Last Updated | July 25, 2023
Despite the promising nature of telehealth services, why is the telehealth implementation rate lower in rural areas? In this article, we walk you through the barriers to telehealth utilization and how addressing them can help provide access to better quality healthcare in rural communities.
Are you looking for how to implement telehealth in rural areas? You are at the right place to be. Let’s begin. The COVID-19 pandemic brought a dramatic surge in the use of telehealth.
It was during the peak of the pandemic when telehealth use, from less than 1 percent, rose to more than 80% of visits (in the places with the most COVID cases.)
One of the primary goals of telehealth has been to improve access to distant healthcare services, especially for the population residing in remote areas, by cutting down travel costs and wait times.
Yet, when considering how to start a telehealth practice, the use of telehealth remains greater in urban areas than in rural areas, raising concerns about equitable access to telehealth services.
For example, several impediments prevent rural patients from engaging with clinicians via telehealth. The barriers include the lack of personal devices, digital literacy, inadequate broadband access, and more.
So, how can you, as healthcare providers, address these challenges in rural communities? And what measures can be taken to make telehealth approachable to rural patients?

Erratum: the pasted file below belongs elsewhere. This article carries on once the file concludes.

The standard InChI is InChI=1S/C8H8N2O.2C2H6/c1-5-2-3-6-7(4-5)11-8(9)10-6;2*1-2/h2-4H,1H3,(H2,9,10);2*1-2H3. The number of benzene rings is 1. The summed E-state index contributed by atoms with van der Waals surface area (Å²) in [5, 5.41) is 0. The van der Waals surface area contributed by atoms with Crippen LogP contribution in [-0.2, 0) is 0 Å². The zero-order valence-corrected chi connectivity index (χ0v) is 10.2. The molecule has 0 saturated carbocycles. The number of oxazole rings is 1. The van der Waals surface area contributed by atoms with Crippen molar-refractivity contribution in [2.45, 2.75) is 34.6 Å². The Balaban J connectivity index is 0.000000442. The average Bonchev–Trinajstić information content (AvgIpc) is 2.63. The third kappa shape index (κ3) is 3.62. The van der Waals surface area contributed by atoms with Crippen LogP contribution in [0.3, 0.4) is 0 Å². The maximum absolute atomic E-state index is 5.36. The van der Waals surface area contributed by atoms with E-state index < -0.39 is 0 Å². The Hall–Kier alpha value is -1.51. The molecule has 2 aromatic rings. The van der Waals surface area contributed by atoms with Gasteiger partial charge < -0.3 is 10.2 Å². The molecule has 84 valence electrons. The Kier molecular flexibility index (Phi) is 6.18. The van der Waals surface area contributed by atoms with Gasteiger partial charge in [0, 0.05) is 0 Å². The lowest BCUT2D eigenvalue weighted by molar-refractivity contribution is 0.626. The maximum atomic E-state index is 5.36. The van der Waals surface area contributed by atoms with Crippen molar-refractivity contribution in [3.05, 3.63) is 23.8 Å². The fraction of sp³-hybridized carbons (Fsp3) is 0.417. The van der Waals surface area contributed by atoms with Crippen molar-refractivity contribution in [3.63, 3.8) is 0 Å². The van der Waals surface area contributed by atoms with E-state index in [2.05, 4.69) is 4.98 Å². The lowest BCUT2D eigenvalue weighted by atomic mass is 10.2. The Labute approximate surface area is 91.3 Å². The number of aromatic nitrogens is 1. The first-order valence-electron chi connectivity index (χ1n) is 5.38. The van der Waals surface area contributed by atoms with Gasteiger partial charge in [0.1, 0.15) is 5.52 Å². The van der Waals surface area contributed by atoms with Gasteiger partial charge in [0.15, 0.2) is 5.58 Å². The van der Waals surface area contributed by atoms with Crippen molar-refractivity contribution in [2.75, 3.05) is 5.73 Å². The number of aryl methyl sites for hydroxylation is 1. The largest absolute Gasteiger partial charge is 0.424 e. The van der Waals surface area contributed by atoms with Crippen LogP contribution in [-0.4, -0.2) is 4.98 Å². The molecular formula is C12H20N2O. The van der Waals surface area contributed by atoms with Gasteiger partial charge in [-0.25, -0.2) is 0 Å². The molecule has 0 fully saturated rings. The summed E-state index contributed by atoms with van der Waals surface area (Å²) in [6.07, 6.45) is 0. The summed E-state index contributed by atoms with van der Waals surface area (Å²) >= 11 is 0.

In this article, we dig into how the healthcare sector can implement telehealth in rural areas by addressing barriers and identifying opportunities.
Before implementing telehealth, it is essential that you, as a rural practice or healthcare organization, understand what telehealth is.
According to HRSA, telehealth is “the use of electronic information and telecommunication technologies to support long-distance clinical health care, patient and professional health-related education, health administration, and public health.”
Though telehealth has stayed around for a long, the importance of telehealth became more evident than ever during the pandemic.
Governments and organizations have been providing funds to promote telehealth as a secure way to access healthcare in rural communities reducing contact between people to control viral infections.
Not just that, telehealth has also emerged as an essential part of the healthcare system to provide access to communities with a shortage of healthcare professionals.
In rural parts of the United States, lack of professional care increases the chances of people dying prematurely due to five major diseases:
Instead of waiting days and weeks for healthcare providers to travel to patients or patients traveling to hospitals and waiting for appointments, telehealth provides timely medical services to locals. With the help of a practice convenient telehealth app, individuals can easily connect with healthcare professionals, regardless of their location, ensuring that quality healthcare is within reach for all.